Plants annual. Culms 20-62 cm, erect or ascending. Sheaths densely pilose; ligules 0.5-2 mm, hairy, obtuse, erose; blades 3-13 cm long, 2-4 mm wide, pilose to pubescent on both surfaces. Panicles 5-15 cm long, 3-7 cm wide, open, secund, nodding; branches sometimes longer than the spikelets, curved to reflexed. Spikelets 15-27 mm long, 8-12 mm wide, ovate, laterally compressed; florets 7-15, bases concealed at maturity; rachilla internodes concealed at maturity. Glumes smooth or scabridulous; lower glumes 5-6 mm, 3-5-veined; upper glumes 6-8 mm, 7-9-veined; lemmas 9-10 mm long, 6-8 mm wide, inflated, obovate or rhombic, coriaceous, smooth or scabridulous, obscurely 9-veined, rounded over the midvein, margins hyaline, 1-1.3 mm wide, abruptly angled, not inrolled at maturity, apices acute to obtuse, bifid, teeth shorter than 1 mm; awns usually absent, sometimes to 1 mm, arising less than 1.5 mm below the lemma apices; anthers 0.7-1 mm. Caryopses equaling or shorter than the paleas, thin, weakly inrolled or flat. 2n = 14.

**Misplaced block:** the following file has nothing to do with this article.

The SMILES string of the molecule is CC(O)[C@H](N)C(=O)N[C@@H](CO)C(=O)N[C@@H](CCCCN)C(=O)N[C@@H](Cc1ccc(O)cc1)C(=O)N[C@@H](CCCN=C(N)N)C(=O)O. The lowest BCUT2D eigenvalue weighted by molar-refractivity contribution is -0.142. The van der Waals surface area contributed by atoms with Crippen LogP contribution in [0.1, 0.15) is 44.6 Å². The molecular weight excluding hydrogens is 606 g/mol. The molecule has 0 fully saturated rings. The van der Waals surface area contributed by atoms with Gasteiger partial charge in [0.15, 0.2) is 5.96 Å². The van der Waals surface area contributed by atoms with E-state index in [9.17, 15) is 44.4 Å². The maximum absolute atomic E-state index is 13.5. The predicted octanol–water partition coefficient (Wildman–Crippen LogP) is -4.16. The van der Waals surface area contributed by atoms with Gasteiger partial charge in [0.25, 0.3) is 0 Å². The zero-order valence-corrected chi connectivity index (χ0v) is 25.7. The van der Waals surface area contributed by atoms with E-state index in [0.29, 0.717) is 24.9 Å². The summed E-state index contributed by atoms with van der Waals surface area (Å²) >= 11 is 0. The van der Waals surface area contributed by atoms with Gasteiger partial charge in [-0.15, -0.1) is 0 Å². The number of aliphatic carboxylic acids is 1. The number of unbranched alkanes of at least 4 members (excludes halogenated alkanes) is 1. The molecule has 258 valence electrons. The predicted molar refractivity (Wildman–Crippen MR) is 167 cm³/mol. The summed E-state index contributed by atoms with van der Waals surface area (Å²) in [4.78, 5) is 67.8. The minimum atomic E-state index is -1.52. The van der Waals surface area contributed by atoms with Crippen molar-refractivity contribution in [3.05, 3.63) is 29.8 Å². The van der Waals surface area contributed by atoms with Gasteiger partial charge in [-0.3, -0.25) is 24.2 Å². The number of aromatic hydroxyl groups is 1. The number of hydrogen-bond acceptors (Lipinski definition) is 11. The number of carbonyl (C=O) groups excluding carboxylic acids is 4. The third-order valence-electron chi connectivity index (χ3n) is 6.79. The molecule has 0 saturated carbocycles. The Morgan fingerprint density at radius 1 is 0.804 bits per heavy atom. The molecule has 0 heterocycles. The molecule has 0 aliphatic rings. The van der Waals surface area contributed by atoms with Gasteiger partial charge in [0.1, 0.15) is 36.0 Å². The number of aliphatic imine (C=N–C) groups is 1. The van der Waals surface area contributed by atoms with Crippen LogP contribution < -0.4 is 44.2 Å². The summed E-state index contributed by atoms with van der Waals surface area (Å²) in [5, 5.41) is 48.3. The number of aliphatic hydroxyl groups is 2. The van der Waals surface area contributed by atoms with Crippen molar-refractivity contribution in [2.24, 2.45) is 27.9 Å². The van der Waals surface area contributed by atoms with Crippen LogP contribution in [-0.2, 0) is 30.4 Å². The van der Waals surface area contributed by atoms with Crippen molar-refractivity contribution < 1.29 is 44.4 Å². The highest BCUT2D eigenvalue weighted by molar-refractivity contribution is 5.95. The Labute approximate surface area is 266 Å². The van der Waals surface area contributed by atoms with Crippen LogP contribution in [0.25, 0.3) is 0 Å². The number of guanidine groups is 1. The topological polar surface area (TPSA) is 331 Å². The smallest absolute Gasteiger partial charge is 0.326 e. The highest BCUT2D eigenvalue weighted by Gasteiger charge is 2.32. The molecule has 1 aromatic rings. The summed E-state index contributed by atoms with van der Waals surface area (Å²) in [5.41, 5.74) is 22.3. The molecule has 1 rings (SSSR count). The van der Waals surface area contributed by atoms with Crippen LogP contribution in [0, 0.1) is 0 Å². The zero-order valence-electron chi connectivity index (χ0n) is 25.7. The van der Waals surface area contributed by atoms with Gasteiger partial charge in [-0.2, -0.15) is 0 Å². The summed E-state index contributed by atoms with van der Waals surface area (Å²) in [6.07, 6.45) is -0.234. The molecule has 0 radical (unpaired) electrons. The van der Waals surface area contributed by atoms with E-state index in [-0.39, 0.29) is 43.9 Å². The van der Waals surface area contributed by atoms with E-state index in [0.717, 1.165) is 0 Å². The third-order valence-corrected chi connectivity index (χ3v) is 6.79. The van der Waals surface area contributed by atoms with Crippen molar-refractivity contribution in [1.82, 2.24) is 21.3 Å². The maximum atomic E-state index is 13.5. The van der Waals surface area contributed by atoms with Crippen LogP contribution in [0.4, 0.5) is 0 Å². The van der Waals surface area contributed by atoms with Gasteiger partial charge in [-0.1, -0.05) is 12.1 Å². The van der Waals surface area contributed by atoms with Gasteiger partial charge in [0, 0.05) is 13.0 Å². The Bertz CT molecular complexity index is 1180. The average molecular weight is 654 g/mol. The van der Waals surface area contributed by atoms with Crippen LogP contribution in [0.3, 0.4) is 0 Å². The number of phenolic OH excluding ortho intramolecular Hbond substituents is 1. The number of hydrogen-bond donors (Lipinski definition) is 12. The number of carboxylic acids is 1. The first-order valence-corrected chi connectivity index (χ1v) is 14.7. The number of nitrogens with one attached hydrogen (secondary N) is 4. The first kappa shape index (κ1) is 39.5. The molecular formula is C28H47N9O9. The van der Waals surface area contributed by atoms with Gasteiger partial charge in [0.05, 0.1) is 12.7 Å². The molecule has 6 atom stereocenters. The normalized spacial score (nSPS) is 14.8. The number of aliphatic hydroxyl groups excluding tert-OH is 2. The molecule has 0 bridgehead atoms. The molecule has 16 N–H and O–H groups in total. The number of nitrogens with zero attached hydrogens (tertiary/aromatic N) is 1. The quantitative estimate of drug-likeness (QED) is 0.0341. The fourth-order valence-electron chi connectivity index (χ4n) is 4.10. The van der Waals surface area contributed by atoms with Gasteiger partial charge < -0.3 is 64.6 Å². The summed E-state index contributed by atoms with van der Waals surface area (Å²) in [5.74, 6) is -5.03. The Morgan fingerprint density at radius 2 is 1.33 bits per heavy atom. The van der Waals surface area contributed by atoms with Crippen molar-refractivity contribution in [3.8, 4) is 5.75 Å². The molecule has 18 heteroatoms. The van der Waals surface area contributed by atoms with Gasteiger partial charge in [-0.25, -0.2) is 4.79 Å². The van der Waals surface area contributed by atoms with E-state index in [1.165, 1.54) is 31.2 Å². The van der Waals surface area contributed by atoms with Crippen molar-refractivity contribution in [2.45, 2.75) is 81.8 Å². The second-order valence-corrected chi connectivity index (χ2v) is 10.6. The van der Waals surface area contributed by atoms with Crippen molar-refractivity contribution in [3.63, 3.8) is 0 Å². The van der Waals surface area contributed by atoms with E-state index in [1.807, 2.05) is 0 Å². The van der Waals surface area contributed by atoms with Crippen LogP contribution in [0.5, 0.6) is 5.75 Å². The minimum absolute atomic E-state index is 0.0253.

Wash., Conn., Mass., Vt., Del., Idaho, Mont., Oreg., Wyo., N.J., N.Mex., N.Y., Pa., B.C., Ont., Calif., Nev., Colo., Alaska, Ill., Ind., N.Dak., Nebr., S.Dak., Md., Ohio, Utah, Mich.
Bromus briziformis grows in waste places, road verges, and overgrazed areas. It is native to southwest Asia and Europe, and is adventive in the Flora region, occurring from southern British Columbia to as far south as New Mexico, and in scattered locations eastward. The unique shape of its spikelets has led to its use in dried flower arrangements and as a garden ornamental. The common name may refer to the similarity of the spikelets to a rattlesnake's tail.
"decumbent" is not a number.